Painting of Gay Head cliffs; pier was a stumper.

A beautiful, small painting of the Gay Head Cliffs has returned to the Vineyard for a short visit, possibly the first time since it was painted 125 years ago. The painting by John Noble Barlow depicts colorful cliffs and a turbulent dark sea. The waves are translucent in the late afternoon sun. It is an impressive oil painting that presents an opportunity for an amazing tale.

Contained in a wide gold-leaf frame, the painting was hung at the West Tisbury Free Public Library on Tuesday and it will remain there in the main room through the month of July.

Chris Ratcliffe, of Cumberland, R.I., purchased the painting 15 years ago at an art auction in Boston. When he first saw it, the painting was dirty, sat on a table, in an area he described as crowded with other paintings.

Mr. Ratcliffe owns an advertising agency in Providence called Triple M Productions and for many years he has collected art. He said he specializes in purchasing paintings by artists who were members of the Providence Art Club, the second oldest art club in the country, founded in 1880.

Mr. Ratcliffe said he likes to look for 19th century paintings. John Noble Barlow exhibited his work at the club from 1883 to 1887. Mr. Barlow was celebrated as a painter of seascapes and landscapes. Three of his paintings hang at the Rhode Island School of Design Museum.

The painting Mr. Ratcliffe possesses has no information on it as to where it was done. He had it cleaned and reframed, and hung the painting above a sofa in the family living room.

Though Mr. Ratcliffe and his wife, Melinda, have been coming to the Vineyard for 20 summers, the painting wasn’t first thought to be a Gay Head painting.

“I started researching some of my paintings. At first I thought it was Monhegan Bluffs on Block Island,” Mr. Ratcliffe said. He e-mailed a picture of the painting to the historical society in Rhode Island without result.

Maybe it was Gay Head, he thought. But there was in the painting a curiosity amid the high seas and the dangerous rocks: a pier. Gay Head was not a first choice, because Gay Head doesn’t have piers today.

Gay Head cliffs as they were then . . .

Still, Mr. Ratcliffe took his inquiry to the Vineyard. A small story about his quest to identify the site in the painting appeared in the Vineyard Gazette the day after Christmas, 2008.

Joanne Polner, a reader of the Gazette and a resident of Franklin Lakes, N.J., and Chilmark, responded to the article and offered to help. She informed the art collector of the work of a 19th century photographer who had taken pictures of the Gay Head Cliffs. Mr. Ratcliffe referred to her as integral in helping with the research. She, too, was at the West Tisbury library on Tuesday.

“The main part of the discovery came from a book called New England Views, the Photography of Baldwin Coolidge,” Mr. Ratcliffe said. The photographs spanned 1845 to 1928. There was a series of photographs depicting the Gay Head Cliffs and back in the 1800s that showed a pier at the foot of the cliffs. One of the Baldwin Coolidge’s photographs in the possession of the Historic New England Museum in Boston showed the specific pier existing at the Gay Head cliffs site.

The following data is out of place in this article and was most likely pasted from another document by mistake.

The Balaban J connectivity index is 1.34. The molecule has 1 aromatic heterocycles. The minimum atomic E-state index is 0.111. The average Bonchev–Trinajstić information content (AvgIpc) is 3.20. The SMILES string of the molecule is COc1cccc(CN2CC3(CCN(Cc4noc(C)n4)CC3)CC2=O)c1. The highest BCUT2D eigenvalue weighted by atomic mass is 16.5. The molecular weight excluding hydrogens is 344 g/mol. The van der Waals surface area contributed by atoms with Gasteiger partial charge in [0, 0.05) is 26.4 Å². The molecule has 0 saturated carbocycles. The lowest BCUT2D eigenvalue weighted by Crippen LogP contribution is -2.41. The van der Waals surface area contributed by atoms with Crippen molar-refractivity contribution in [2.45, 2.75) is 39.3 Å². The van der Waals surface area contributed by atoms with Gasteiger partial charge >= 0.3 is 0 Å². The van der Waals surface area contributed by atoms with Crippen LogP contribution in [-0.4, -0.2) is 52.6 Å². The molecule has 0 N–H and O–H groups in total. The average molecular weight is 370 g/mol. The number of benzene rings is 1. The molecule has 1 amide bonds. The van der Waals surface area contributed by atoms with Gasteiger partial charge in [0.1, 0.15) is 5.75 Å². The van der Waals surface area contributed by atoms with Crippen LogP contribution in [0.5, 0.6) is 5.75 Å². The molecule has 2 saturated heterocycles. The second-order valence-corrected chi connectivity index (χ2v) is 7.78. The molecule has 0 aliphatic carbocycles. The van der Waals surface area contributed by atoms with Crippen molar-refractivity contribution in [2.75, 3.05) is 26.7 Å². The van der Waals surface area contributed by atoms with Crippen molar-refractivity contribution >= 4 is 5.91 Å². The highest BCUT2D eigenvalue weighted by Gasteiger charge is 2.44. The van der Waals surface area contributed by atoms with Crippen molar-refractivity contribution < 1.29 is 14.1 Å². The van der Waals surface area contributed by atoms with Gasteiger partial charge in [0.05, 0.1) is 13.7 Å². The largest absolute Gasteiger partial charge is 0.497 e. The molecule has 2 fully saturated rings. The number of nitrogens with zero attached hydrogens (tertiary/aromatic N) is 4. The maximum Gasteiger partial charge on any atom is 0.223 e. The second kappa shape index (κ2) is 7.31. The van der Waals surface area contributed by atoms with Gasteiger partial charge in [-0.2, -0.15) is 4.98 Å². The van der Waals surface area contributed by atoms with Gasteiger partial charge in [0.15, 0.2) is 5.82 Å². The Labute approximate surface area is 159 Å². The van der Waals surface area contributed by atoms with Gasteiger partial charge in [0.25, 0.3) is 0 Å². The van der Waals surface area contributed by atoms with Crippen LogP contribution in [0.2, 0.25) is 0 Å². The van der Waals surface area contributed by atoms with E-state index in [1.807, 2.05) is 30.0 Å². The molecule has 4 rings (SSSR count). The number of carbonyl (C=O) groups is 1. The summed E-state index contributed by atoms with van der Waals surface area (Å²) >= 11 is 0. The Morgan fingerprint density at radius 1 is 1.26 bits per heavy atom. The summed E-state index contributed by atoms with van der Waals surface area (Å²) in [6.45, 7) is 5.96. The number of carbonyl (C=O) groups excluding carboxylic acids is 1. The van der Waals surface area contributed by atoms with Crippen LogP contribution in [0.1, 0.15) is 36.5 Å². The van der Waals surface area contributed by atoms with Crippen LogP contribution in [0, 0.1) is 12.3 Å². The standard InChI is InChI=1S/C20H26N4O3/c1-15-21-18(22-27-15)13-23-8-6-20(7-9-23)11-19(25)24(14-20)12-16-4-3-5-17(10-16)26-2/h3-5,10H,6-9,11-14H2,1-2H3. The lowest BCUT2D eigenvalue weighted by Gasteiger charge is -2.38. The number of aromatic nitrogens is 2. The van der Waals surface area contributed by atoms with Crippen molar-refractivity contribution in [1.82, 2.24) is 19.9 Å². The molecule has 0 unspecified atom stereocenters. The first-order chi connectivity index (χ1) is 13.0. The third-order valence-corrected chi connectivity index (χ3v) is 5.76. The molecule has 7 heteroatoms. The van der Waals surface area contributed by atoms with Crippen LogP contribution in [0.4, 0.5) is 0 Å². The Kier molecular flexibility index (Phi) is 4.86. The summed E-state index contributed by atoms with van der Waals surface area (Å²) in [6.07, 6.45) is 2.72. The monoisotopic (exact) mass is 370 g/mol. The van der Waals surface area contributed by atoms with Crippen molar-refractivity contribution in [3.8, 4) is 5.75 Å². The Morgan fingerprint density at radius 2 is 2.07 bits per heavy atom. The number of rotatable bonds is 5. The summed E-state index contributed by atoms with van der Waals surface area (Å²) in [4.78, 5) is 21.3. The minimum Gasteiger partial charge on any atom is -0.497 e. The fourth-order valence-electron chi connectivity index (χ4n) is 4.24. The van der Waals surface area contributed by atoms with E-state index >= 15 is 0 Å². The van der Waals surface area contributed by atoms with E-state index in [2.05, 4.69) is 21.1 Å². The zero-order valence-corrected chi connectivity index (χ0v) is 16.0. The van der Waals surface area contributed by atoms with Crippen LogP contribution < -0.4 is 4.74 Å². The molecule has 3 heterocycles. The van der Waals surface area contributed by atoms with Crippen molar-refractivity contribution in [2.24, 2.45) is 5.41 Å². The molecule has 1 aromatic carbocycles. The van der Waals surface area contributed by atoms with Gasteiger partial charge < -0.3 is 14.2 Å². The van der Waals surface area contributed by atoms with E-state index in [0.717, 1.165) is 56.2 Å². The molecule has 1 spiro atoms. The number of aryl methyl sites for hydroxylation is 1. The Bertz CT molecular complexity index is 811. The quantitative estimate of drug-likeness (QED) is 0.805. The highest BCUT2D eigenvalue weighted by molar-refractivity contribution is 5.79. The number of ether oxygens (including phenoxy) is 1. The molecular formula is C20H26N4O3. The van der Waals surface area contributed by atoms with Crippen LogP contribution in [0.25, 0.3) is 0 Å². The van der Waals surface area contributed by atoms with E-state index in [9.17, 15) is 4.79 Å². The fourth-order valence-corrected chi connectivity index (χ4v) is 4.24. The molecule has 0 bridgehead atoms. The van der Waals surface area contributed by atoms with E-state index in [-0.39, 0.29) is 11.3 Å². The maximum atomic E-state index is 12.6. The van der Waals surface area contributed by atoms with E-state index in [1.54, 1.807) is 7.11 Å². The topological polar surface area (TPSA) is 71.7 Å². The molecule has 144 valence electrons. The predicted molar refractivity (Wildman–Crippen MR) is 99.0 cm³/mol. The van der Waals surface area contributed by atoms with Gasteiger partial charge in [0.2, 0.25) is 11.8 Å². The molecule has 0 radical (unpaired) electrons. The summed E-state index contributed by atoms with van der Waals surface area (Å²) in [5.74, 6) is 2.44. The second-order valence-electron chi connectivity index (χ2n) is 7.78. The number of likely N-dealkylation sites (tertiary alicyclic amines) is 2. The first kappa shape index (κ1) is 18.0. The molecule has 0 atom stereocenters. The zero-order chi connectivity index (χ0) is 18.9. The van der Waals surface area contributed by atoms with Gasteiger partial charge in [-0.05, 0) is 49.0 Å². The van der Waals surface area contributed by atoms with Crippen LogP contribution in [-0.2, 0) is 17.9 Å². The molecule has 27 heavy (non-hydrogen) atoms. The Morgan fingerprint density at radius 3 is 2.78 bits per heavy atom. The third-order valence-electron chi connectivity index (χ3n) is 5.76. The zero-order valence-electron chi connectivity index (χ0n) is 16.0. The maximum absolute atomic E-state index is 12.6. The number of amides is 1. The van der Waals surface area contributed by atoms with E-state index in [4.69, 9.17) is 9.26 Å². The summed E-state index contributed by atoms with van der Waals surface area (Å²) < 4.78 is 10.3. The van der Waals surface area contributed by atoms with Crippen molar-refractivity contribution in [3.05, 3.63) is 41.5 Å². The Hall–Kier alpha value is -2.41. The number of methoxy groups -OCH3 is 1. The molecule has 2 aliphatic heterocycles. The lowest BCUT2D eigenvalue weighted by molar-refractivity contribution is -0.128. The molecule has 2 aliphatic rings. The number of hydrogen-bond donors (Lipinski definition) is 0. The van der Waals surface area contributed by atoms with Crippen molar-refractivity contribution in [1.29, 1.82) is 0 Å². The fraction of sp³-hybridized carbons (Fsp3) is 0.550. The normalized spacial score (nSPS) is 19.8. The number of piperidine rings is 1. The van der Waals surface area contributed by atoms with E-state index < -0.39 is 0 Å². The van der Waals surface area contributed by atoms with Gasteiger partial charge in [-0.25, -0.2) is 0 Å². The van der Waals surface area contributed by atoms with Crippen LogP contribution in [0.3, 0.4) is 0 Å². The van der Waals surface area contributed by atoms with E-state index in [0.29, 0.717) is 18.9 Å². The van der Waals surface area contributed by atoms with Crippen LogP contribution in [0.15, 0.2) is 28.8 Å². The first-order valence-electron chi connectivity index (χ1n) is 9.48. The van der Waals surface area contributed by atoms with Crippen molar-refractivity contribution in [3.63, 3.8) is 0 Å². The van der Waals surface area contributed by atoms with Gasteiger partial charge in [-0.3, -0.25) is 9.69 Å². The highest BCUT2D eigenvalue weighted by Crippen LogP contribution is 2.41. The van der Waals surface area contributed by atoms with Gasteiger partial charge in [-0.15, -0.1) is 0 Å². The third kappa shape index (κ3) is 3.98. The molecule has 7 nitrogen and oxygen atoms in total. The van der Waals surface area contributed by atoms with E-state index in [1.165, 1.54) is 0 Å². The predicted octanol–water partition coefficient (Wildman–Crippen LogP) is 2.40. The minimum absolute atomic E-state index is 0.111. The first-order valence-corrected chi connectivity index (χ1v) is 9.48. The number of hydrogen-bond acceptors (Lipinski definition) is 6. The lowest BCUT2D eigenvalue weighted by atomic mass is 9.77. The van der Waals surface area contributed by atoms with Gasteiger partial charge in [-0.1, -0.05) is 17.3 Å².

And now, eaten away by erosion.

Doing additional research into 1884, Mr. Ratcliffe found the story of the tragic maritime disaster, the sinking of the steamer City of Columbus off Devil’s Bridge at Gay Head on Jan. 18, 1884. The world found out about the cliffs that winter, when the story was published around the globe about the loss of lives in the bitter cold night.

While Mr. Ratcliffe can’t know for certain, he believes the sinking of the City of Columbus inspired many to visit the site and one of them was the artist. The pier was obviously an important part of the story.

To get even closer to the painting’s story, in April Mr. Ratcliffe returned to the Vineyard and with his 11-year-old daughter Hannah and visited the site of the painting. The Ratcliffes have three daughters. “We came on school vacation week. We wanted to find the exact position where Barlow had stood when he did his painting. We brought with us a photocopy of the painting and a photocopy of the photograph. We think we found the spot,” Mr. Ratcliffe said.

Old postcard helped identify mystery painting.

Mr. Ratcliffe believes that at least 50 feet have eroded away in the 125 years since the painting was done. The huge boulders still remain and are unchanged. The father and daughter took pictures. “We believe that Barlow sketched this painting during low tide, while standing approximately 20 feet out from where the furthest person is standing in the Baldwin Coolidge photo,” Mr. Ratcliffe said.

Mr. Ratcliffe said the Gay Head Cliffs painting is but another example of what stories may appear behind a painting. A painting may be beautiful, but knowing about the artist and the history of the day can add considerable depth. Mr. Ratcliffe said he and his daughter were both deeply touched taking that four-hour walk. It is a memory they both will cherish.

His interest in the history of paintings has resulted in another find.

“Six months ago I did some research on another painting. It turned to be one of only three portraits of Charlotte Perkins Gilman, the author of The Yellow Wallpaper,” Mr. Ratcliffe said.

with permission, MV Gazette

By Mark A. Lovewell